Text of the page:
Here at FEMA, we continually emphasize the importance of including and meeting the needs of the whole community. A principle foundation in emergency management is to continually take into account, understand, and support the needs of the entire community in the work that we do. It’s important for all of us to plan for the true, diverse makeup of our communities, and every day we make strides closer to achieving this goal.
With that in mind, we wanted to share the following story from the North Jersey/Bergen County Record, which captures how FEMA, through our disability integration specialists out in the field, work with all of our partners to ensure that we are fully including Americans with access and functional needs in all of our disaster planning, response and recovery efforts. Last week, Marcie Roth, Director of the Office of Disability Integration and Coordination, spoke about this work at a panel with other state and local emergency management partners:
"This is a priority. This is something we talk about on a regular basis," said Ridgewood Councilman Paul Aronsohn, who helped organize the event. "What we hope to do today is to really start a community-wide conversation, an opportunity to share lessons learned, things that work and don't work."
The community as a whole needs to come together to make sure everyone stays safe during a disaster, according to FEMA Regional Disability Integration Specialist James Flemming. Everyone has a stake in safety during times of emergency, and they need to work together to make the community as a whole better prepared, Flemming said.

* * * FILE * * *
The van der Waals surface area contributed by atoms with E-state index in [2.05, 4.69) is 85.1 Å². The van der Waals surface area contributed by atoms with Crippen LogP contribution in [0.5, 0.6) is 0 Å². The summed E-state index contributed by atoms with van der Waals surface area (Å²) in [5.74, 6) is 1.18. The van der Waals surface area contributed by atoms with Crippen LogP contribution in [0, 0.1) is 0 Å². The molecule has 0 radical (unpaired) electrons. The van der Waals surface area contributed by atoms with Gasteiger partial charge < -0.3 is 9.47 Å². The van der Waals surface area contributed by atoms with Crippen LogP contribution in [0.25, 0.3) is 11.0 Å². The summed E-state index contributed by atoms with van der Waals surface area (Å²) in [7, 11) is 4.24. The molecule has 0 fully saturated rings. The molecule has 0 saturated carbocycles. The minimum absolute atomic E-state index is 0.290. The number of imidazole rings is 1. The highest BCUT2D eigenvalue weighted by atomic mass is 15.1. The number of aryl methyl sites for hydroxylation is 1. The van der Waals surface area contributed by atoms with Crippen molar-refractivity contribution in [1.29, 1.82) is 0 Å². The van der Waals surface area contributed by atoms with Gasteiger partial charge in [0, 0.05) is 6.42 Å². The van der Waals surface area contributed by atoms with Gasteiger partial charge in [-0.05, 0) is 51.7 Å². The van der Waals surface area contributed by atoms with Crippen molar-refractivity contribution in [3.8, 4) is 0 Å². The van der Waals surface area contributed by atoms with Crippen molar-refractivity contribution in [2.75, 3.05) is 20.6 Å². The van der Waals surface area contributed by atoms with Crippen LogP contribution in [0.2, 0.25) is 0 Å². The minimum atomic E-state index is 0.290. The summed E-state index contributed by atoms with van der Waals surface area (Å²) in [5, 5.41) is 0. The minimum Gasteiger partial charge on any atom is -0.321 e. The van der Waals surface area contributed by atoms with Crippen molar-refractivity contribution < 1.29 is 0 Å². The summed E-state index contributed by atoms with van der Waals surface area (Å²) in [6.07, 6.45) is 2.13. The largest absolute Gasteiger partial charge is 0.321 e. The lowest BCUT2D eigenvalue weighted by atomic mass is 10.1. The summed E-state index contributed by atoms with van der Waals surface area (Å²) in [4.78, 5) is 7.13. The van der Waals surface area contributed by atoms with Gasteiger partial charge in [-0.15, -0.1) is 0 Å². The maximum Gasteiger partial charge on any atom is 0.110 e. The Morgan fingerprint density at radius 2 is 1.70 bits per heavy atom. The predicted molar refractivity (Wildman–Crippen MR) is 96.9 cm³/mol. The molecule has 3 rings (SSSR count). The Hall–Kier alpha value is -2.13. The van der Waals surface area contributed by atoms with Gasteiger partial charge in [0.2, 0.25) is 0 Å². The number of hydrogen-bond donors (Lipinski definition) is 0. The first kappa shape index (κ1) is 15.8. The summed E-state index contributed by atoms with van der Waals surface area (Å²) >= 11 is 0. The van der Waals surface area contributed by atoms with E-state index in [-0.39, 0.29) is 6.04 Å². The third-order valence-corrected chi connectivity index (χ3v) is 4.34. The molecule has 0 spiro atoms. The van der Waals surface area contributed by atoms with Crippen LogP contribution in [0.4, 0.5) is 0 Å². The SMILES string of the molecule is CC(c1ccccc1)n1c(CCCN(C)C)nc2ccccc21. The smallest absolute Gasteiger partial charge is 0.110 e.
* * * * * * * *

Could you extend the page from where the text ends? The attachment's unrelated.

"You know better than I what happened here when Hurricane Irene hit," he said. "That is not the time for people to hold onto their turf. That is not the time for people to say, 'Well that is not my job.’”
“FEMA, as well as other branches of government, are already reaching out to entire communities when making their preparations, according to Marcie Roth, director of FEMA's Office of Disability Integration and Coordination (OCDI). Modifying a plan then hanging it for people with disabilities will not adequately take into account everyone's needs, which can lead to dangerous situations in an emergency, including the death of residents who do not have the means for proper evacuation."
If we wait and plan for people with disabilities after we write the basic plan, we fail," Roth said, quoting FEMA administrator Craig Fugate. "It's time that children, people with disabilities, or any other segment of our communities who are traditionally underserved be more fully and consistently integrated into planning and preparedness on every level of government."
You can check out the full article here and encourage you to share it with others in your community. And if you have a good idea or approach for how we can be more inclusive, let us know. Leave a comment below or submit your idea to the FEMA Think Tank.